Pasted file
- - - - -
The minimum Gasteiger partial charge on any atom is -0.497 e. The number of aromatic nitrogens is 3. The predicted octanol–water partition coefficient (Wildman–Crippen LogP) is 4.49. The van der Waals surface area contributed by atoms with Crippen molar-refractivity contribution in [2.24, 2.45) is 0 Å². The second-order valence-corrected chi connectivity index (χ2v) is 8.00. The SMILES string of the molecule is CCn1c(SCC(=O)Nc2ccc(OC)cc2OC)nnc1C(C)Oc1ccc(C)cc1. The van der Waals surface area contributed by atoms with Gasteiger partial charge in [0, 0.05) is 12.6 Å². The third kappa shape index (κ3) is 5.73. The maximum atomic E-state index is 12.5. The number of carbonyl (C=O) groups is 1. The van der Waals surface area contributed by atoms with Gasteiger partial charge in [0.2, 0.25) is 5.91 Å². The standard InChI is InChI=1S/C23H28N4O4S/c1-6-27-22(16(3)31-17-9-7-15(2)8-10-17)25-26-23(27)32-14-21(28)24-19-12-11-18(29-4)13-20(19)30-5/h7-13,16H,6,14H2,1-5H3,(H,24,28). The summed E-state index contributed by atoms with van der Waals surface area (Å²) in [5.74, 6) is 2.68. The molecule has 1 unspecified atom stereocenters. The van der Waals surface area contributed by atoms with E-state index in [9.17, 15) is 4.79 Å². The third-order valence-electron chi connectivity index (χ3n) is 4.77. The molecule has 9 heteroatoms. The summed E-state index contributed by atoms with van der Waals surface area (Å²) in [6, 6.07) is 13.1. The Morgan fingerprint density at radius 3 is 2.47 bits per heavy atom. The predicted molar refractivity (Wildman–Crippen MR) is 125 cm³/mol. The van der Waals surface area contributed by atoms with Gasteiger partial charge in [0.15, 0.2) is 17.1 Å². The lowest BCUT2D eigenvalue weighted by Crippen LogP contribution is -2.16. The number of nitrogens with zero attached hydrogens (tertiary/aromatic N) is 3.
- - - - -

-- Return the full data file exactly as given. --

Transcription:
The minimum Gasteiger partial charge on any atom is -0.497 e. The number of aromatic nitrogens is 3. The predicted octanol–water partition coefficient (Wildman–Crippen LogP) is 4.49. The van der Waals surface area contributed by atoms with Crippen molar-refractivity contribution in [2.24, 2.45) is 0 Å². The second-order valence-corrected chi connectivity index (χ2v) is 8.00. The SMILES string of the molecule is CCn1c(SCC(=O)Nc2ccc(OC)cc2OC)nnc1C(C)Oc1ccc(C)cc1. The van der Waals surface area contributed by atoms with Gasteiger partial charge in [0, 0.05) is 12.6 Å². The third kappa shape index (κ3) is 5.73. The maximum atomic E-state index is 12.5. The number of carbonyl (C=O) groups is 1. The van der Waals surface area contributed by atoms with Gasteiger partial charge in [0.2, 0.25) is 5.91 Å². The standard InChI is InChI=1S/C23H28N4O4S/c1-6-27-22(16(3)31-17-9-7-15(2)8-10-17)25-26-23(27)32-14-21(28)24-19-12-11-18(29-4)13-20(19)30-5/h7-13,16H,6,14H2,1-5H3,(H,24,28). The summed E-state index contributed by atoms with van der Waals surface area (Å²) in [5.74, 6) is 2.68. The molecule has 1 unspecified atom stereocenters. The van der Waals surface area contributed by atoms with E-state index in [9.17, 15) is 4.79 Å². The third-order valence-electron chi connectivity index (χ3n) is 4.77. The molecule has 9 heteroatoms. The summed E-state index contributed by atoms with van der Waals surface area (Å²) in [6, 6.07) is 13.1. The Morgan fingerprint density at radius 3 is 2.47 bits per heavy atom. The predicted molar refractivity (Wildman–Crippen MR) is 125 cm³/mol. The van der Waals surface area contributed by atoms with Gasteiger partial charge in [0.15, 0.2) is 17.1 Å². The lowest BCUT2D eigenvalue weighted by Crippen LogP contribution is -2.16. The number of nitrogens with zero attached hydrogens (tertiary/aromatic N) is 3.